The political aspects of Irish history naturally arise with later stories. Dorothy McCardle’s “A Story Without an End,” for example, was written while she was imprisoned in Mountjoy Gaol in 1922. The irony of the “prophetic dream” at the heart of the story is that of any revolutionary activity. Reading the story as a science fiction story rather than a political allegory does nothing to take away the disturbing anxiety which makes its last words so troubling. Charlotte McManus was an Irish nationalist whose The Professor in Erin (1912) is described as a parallel-universe story. Her “The Sorcerer” (1922), which is centred upon the ability of a young man to conjure change, contrasts the folklorish aspects of Irish culture with the scientific aspirations of the “Experimenter,” whose use of “animal magnetism” is perhaps, to modern eyes, as pseudoscientific as William’s “charm.” Perhaps the Experimenter has the last word in his explanation of how this all works, however …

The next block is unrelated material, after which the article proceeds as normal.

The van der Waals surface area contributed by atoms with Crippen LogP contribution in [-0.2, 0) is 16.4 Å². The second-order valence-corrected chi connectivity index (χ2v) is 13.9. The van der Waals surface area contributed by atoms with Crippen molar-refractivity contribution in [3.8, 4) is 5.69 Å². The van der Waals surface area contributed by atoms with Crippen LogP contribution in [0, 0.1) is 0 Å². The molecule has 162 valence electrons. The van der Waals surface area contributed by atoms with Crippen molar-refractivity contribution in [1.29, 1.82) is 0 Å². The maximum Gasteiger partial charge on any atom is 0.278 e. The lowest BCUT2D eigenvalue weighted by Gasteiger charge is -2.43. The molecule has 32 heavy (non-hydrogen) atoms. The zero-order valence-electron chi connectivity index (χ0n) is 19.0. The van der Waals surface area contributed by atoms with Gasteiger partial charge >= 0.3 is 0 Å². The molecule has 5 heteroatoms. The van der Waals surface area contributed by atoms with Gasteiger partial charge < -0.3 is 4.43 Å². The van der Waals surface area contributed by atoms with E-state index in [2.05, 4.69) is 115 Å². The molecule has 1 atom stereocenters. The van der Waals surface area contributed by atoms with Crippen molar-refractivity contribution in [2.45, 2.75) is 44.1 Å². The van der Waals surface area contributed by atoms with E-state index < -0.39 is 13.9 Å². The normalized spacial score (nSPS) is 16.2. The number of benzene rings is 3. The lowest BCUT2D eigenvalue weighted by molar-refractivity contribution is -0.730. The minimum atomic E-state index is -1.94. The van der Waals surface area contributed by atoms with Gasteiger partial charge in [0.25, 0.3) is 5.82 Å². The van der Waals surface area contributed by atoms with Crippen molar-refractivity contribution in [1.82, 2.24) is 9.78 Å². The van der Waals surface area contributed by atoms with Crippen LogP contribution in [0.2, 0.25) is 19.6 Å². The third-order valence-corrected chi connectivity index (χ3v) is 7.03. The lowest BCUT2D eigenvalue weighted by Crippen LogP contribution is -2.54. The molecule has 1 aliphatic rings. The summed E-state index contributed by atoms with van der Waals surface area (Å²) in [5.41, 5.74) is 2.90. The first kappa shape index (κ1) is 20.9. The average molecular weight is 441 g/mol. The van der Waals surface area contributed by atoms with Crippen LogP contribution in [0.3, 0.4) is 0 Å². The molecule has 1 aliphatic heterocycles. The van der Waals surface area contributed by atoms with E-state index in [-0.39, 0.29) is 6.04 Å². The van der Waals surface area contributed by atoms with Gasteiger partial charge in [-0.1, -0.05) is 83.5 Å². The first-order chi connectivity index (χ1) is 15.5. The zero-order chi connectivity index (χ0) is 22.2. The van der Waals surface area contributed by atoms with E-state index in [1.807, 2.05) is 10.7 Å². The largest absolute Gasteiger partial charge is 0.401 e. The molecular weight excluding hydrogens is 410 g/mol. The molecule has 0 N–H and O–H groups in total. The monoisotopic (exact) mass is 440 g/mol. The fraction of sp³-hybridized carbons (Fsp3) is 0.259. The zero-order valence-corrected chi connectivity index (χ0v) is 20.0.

The final three stories are pieces originally written in Irish and translated by the editor. They continue to fascinate. “A Vision” by Art Ó Riain (1927) is either a religious parable or a Dunsany-ish meditation on civilisation and its discontents. Another autodidact (“The Professor”) demonstrates his improved “far-viewer” (he seems to be thinking of television) to show what seems to be the same family in different stages of emigration, constantly dissatisfied and eventually moving full circle. “The Chronotron” by Tarlach Ó hUid (1946), meanwhile, is a time-travel story in which the central character is trying to change the course of recent history. The paradox with which it ends is one with which every modern SF fan will be familiar, but its local references strengthen the reason for the story’s inclusion in this collection. The final story, Cathal Ó Sándair’s “The Exile” (1960), comes, we are told, from a series of juvenile space-operas featuring the indomitable Captain Spérling, and seems to be an appendix to the series. In it, Seán Murphy, having emigrated in his youth to Luna and ended up managing one of the local mines, decides in his retirement to return to Kerry. It’s a neat displacement of emigrant anxiety. Of course, the old folk traditions—such as turf fires—are long gone: central heating is now provided through atomic power. However, the hotels still have the old fire-places in case guests might enjoy them. What Seán discovers, however, is the old saw that you can’t go home again—or rather, home may not be the place that you left in your youth.